One story I do not think I have ever shared with you is that my father was a rural mail carrier and on Saturday mornings we would travel with him to deliver mail. I remember having lots of fun on these Saturdays. But realize that if had not been for the creation of the Pony Express the days of mail may not have been here at all.
On April 3, 1860, the first Pony Express mail, traveling by horse and rider relay teams, simultaneously left St. Joseph, Missouri, and Sacramento, California. On April 13th, 10 days later, the westbound rider and mail packet completed the approximately 1,800 mile journey and arrived in Sacramento. He beat the eastbound packet's arrival in St. Joseph by 2 days and set the new standard for speedy mail delivery. The Pony Express was short-lived and unprofitable, but it captured America's imagination and helped win federal aid for a more economical overland postal system. While the Pony Express was active it contributed to the economy of the towns on its route, serving the mail service needs of the American West in the days before the telegraph or an efficient transcontinental railroad. It debuted at a time before radios and telephones, when California, which achieved statehood in 1850, was still very cut off from the eastern part of the country. Letters that were sent from New York to the West Coast traveled by ship, which usually took at least a month, or by stagecoach on the Butterfield Express overland route. This took from three weeks to many months to arrive. When compared to the snail's pace of the ship or stagecoach methods, the Pony Express' average delivery time of 10 days seemed really fast!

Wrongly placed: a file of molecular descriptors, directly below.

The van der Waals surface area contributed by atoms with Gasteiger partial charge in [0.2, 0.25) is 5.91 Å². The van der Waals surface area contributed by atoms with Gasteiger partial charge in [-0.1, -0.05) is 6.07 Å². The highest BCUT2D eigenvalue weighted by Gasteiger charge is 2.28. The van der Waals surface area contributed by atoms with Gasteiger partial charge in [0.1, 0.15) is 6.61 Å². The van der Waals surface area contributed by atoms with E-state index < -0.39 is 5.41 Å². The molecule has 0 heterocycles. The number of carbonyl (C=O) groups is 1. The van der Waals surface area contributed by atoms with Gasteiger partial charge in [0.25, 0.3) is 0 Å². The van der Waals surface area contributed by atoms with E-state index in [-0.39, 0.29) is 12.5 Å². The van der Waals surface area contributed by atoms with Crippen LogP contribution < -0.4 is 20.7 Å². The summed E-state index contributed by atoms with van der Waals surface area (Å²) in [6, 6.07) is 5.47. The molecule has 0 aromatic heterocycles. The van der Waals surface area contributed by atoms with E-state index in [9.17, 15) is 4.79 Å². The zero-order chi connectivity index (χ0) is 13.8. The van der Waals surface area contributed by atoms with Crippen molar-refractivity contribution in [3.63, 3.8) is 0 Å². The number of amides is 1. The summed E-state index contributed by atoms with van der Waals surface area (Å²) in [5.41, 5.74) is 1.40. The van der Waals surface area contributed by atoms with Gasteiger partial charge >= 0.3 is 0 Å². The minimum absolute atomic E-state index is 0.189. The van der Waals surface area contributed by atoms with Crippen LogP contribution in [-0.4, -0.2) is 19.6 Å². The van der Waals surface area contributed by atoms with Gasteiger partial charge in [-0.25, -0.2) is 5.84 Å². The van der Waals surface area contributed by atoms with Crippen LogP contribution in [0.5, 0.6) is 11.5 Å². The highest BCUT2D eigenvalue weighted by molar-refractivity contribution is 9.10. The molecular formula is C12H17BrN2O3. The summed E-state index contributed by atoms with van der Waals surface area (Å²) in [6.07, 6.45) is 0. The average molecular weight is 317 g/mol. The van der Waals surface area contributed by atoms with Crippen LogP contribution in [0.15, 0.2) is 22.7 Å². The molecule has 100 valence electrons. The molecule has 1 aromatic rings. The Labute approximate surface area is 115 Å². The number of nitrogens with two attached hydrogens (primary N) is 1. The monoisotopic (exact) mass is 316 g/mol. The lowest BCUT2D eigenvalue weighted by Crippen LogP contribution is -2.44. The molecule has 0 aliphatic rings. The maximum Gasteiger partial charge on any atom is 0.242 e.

The Pony Express Company was the brainchild of William H. Russell, William Bradford Waddell and Alexander Majors, owners of a freight business. It was set up with over 150 relay stations along a pioneer trail across what are now the states of Missouri, Kansas, Nebraska, Wyoming, Colorado, Utah, Nevada and California. Riders were paid about $25 each week and carried loads up to about 20 pounds of mail. Every 75 to 100 miles riders changed, horses were switched out every 10-15 miles. Among the riders was the legendary frontiersman and showman, William "Buffalo Bill" Cody (1846-1917). It is said that he signed on with the Pony Express when he was 14 years old. The company's riders set their fastest time with Lincoln's inaugural address, which was delivered in just less than eight days. The initial cost of Pony Express delivery was $5 for every 1/2 oz of mail. The company began as a private enterprise and the owners had hoped to gain a profitable delivery contract from the US Government, but it never happened. With the start of the first transcontinental telegraph line in October of 1861, the Pony Express stopped operating. The legend however, of the lone Pony Express rider galloping across the Old West frontier to deliver the mail, lives on today. So cool! Happy Birthday Pony Express Company.
Thursdays Favorite Things